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Updated: Mar 18

An albatross which represents regret

Regrets, I’ve had a few but then again too few to mention. I did what I had to do………. And I did it my way, Frank Sinatra sang in the 1969 song, My Way

Set to the music of the 1967 French tune, Comme d'habitude, My Way climbed to number 2 on America's Easy Listening Tunes and topped the chart in the UK for weeks on end. It was popularized, no doubt, because the lyrics, clear, clean, and contemplative struck a chord.

In fact, in 1969 and today, Regret is something most people experience in the course of their life.

Dan Pink, a lawyer and best selling author, said in his 2022 book, The Power of Regret, “When someone claims, ‘No regrets,’ that’s nonsense and even dangerous thinking.”

In his World Regret Survey Pink took responses from people in 105 countries. He found in this country 82 percent of Americans have experienced regret at least occasionally. Twenty percent experience this emotion frequently, or all the time. Only two percent claim to have never experienced it.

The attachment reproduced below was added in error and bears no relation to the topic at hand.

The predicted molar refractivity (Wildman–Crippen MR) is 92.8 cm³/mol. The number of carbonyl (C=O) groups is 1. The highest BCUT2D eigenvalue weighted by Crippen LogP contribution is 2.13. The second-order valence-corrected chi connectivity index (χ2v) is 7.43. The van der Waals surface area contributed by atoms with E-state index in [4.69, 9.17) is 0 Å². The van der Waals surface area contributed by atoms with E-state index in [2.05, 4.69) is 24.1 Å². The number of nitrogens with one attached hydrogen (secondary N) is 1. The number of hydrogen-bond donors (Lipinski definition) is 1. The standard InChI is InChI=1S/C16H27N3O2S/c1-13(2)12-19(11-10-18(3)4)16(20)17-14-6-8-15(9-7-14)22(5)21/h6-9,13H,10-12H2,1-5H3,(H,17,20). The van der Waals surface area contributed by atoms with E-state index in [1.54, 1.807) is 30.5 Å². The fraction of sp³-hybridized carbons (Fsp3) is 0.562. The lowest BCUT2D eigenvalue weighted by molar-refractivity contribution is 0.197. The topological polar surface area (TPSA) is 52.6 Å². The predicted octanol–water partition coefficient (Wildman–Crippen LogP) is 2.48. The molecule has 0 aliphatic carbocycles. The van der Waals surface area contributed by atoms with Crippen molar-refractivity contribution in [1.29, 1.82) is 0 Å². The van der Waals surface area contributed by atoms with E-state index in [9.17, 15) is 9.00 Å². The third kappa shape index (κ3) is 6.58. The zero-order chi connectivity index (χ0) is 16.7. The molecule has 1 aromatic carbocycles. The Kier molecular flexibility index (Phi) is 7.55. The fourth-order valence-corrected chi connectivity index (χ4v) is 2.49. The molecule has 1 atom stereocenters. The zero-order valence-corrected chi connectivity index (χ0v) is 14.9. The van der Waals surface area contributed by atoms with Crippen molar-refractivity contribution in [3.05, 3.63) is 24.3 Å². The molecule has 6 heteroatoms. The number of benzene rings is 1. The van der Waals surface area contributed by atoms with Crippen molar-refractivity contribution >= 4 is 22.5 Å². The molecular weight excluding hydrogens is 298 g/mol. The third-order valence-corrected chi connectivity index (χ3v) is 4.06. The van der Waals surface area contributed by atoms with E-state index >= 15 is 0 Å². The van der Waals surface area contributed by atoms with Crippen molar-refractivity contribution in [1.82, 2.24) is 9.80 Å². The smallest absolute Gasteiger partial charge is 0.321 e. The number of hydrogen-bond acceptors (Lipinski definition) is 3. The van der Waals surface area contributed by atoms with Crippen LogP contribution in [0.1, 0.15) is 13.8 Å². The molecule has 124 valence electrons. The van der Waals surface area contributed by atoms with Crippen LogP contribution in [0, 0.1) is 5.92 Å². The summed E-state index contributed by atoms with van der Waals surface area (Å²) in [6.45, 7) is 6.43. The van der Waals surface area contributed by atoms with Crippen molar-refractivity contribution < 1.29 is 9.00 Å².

But what is regret?

Not categorized as a core emotion with fear, anger, happiness, sadness, surprise and disgust, Regret is a counterfactual emotion, according to psychological researcher Giorgio Coricelli. Counterfactual relates to what has not happened, or did not happen. Regret, is an assessment about what might have been, due to the choices made at a time in history, ie looking backwards. 

It is a purely private comparison of choices we could have taken. Lightning-switch feelings of guilt and shame burst in when someone begins ruminating over a regret. Tossing and turning in the wee hours can become one’s MO. I should have done that. Why didn’t I just go there? On, and on.

 The 19th century British Prime Minister Disraeli said, 

Youth is a blunder, manhood a struggle, old age a regret.

I find Disraeli’s quote prophetic. 

Some thirty plus years ago, I got broadsided on my way home from work, in downtown Phoenix. I fell out of my late model Buick onto the street, shocked and shaken, saying to myself, I’ve been hit!